Moreover, unless disciples trusted and believed and loved like a child they would not enter it.

Surprising, disturbing; as Matthew’s gospel unfolds one of the questions Matthew poses his readers is this – what kind of kingdom does Jesus proclaim?

The prophet Ezekiel provides at least part of the answer.

Ezekiel lived during a bleak, desolate period in Israel’s history, a time memorably captured by the Psalmist who spoke of God’s people being forced to sing the Lord’s song in a strange land.

However, despite Ezekiel being in no doubt that God’s judgement on Israel was fully deserved, a punishment for her faithlessness, the prophet did not lose hope.

God would not abandon God’s people and there is a touching tenderness to Ezekiel’s picture of the shepherd looking for the scattered sheep, rescuing them from difficult and dangerous places, and leading them safely home to rich pastures and good grazing land on God’s holy mountain.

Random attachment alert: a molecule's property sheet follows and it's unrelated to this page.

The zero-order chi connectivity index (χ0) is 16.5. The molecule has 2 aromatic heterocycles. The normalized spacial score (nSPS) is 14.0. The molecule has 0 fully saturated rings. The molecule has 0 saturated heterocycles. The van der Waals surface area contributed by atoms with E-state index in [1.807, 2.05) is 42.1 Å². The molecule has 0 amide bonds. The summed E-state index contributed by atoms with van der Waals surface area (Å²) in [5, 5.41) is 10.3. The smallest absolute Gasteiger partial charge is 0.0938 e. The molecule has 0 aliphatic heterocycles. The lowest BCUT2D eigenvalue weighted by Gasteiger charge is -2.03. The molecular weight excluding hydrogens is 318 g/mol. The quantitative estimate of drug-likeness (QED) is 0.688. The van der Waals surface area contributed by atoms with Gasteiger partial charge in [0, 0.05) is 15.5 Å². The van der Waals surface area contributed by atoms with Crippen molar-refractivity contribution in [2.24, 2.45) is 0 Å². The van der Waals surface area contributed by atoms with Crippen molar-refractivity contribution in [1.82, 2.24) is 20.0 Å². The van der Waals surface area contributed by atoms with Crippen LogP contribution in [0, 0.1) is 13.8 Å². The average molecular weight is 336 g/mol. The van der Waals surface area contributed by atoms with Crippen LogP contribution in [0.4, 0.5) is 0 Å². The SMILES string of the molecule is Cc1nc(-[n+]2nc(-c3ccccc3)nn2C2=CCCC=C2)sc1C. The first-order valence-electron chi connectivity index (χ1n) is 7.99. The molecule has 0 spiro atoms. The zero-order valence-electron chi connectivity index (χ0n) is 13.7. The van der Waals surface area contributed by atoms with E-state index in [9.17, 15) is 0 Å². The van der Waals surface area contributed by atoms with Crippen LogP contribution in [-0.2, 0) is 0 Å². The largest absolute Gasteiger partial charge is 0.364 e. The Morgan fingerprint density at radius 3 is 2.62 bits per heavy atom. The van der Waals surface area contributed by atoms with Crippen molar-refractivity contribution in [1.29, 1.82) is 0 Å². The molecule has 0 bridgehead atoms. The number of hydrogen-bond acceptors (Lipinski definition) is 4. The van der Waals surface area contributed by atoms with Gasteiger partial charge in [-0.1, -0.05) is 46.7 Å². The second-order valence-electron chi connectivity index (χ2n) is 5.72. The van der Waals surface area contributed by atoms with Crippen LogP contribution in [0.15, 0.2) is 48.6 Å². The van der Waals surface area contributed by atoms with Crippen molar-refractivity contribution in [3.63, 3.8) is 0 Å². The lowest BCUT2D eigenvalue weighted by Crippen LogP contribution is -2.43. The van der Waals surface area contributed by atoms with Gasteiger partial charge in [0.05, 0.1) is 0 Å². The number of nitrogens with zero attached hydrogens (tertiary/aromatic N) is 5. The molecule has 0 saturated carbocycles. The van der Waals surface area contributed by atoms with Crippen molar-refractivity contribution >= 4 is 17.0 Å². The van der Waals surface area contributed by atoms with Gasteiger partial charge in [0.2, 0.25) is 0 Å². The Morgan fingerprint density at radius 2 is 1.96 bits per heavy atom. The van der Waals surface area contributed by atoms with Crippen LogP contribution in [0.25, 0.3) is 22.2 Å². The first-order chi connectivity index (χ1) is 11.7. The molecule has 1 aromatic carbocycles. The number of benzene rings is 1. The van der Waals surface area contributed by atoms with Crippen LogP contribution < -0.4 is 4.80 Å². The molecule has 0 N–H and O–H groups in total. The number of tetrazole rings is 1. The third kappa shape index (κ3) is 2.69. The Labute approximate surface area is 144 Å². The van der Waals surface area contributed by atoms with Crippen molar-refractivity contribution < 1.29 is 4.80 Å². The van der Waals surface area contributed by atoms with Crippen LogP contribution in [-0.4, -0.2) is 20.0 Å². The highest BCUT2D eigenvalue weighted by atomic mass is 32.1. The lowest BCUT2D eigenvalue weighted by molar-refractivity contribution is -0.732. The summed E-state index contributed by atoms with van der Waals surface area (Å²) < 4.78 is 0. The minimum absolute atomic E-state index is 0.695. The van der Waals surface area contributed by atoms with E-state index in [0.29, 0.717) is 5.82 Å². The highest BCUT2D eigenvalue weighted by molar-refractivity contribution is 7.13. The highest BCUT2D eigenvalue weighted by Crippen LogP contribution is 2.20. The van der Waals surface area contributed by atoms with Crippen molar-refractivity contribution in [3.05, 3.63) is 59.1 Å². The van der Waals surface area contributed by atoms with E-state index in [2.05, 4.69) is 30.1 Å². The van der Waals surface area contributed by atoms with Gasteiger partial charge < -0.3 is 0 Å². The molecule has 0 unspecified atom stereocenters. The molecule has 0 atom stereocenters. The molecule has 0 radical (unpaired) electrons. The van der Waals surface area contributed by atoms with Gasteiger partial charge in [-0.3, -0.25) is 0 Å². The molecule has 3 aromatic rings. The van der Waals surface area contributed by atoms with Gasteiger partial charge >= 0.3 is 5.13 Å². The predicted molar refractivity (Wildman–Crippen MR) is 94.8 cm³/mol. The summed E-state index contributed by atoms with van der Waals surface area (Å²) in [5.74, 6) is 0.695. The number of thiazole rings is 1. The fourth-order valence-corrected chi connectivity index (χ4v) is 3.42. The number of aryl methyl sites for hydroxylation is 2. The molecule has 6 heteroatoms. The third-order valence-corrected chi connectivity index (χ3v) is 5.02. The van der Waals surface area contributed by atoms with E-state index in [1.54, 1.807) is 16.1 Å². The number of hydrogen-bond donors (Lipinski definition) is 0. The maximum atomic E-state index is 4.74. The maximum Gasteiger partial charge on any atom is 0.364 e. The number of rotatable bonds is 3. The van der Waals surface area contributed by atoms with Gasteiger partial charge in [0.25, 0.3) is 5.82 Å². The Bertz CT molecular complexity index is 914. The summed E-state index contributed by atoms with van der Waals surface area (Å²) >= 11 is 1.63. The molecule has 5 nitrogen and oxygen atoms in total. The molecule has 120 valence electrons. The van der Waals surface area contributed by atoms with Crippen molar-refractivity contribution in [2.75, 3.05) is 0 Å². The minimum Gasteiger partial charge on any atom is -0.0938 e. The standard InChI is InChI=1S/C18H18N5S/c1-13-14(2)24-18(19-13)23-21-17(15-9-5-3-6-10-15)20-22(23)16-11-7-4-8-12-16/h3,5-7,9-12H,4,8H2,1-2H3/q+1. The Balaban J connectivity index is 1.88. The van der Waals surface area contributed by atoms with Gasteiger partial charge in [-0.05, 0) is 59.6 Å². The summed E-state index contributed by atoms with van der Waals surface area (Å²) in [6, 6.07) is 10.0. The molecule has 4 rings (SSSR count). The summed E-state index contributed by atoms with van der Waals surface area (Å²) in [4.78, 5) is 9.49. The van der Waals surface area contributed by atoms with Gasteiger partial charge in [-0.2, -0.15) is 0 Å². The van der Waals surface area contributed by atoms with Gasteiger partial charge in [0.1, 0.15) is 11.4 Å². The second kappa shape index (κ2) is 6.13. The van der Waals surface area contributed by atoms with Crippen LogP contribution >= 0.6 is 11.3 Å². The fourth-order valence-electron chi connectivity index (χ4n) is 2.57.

There is also something intensely practical about the shepherd’s searching and gathering and finding - and with it the suggestion that in part at least the kingdom of God comprises simple acts of care, kindness and protection.

It is a suggestion which took life and breath in the person of Jesus.

Time and again Jesus stopped and listened and reached out with whatever help was required to those poignantly described as the lost and the least.

And it didn’t appear to matter whether it was a Roman centurion worried about his servant, or a man brought to him on a stretcher by his friends, or a woman whose bleeding would not stop, or a father pleading for his demon possessed son, or a blind beggar sitting by the roadside or a tax-collector hiding up a tree – Jesus made no distinctions and in his presence people found not just healing but wholeness as the Lord of life restored them to life and health and family and community.